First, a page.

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Our Congregation


The Elvira Zion Lutheran Church story begins in 1892 when four families met in a rural schoolhouse with Rev. Ossian Hartman to organize a church.  Two weeks later, worship services began in the little English Lutheran Church, one of two pioneer churches which stood on the current location of the Elvira Cemetery.  

For 22 years, Rev. H. Kuhlmann served the congregation, coming from Clinton once every two weeks on Sunday with a horse and buggy.  Later, the old Presbyterian Church, which was also located at the cemetery, was purchased for $1000 in 1925. 

A member donated land to be used as church grounds and the parsonage was built in 1925.  The process of moving the church to its present location began in 1931 and 1932.  It was put on rollers and teams of horses moved it from the cemetery to its present location. Even though it was a short distance, it took a lot of ingenuity and labor to do this.  There was also a lot of preparation that took place at the new location with a basement getting dug and a foundation poured.  There were many cement steps to the church entrance.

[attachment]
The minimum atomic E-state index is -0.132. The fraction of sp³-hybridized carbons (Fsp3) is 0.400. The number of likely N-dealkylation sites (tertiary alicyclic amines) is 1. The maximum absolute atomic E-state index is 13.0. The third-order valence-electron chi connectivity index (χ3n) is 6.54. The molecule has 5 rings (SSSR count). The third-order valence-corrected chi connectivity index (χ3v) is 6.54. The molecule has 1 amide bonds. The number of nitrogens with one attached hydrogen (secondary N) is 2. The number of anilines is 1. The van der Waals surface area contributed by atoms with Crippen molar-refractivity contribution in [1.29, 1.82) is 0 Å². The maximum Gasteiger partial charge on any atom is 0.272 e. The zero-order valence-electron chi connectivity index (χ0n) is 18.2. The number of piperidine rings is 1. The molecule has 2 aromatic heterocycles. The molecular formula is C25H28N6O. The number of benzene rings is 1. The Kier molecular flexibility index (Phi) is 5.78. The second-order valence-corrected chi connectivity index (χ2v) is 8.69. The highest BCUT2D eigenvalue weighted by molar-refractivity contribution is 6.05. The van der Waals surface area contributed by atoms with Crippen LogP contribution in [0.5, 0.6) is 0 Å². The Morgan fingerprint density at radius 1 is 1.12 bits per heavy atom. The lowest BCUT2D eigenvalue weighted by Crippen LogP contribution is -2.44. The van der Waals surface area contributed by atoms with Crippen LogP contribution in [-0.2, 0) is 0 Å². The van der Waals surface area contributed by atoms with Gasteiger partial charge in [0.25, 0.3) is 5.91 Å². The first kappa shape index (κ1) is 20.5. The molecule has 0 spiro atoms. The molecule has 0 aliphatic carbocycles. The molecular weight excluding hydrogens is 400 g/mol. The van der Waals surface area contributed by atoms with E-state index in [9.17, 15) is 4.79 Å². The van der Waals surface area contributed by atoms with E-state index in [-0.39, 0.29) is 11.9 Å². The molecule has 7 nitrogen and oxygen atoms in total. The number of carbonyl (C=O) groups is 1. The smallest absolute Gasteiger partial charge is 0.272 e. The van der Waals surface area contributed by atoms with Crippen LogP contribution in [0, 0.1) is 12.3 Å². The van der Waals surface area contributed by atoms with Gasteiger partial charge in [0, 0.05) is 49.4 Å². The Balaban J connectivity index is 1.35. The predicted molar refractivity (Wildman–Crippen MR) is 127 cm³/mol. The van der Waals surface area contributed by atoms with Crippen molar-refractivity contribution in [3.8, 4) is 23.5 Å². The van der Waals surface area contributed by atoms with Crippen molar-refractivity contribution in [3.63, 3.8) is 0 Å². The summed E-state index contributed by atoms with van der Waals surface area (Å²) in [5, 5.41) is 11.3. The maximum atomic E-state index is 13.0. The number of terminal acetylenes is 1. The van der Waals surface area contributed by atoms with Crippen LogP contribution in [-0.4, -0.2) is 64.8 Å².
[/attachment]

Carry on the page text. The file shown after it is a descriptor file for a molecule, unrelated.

Services were in German and the men sat on one side of the church with women on the other side–until as legend has it, a young bride bravely stated that if she was going to church with her new husband, she was going to sit by him!  And gradually the rest of the congregation followed.  In January of 1915, an English service was introduced.  This grew and later three services a month were in English and one was in German.  

Since this time there have been some additions added onto the church and the parsonage still exists today.  The one thing that has not changed is the love this community has for one another and its church.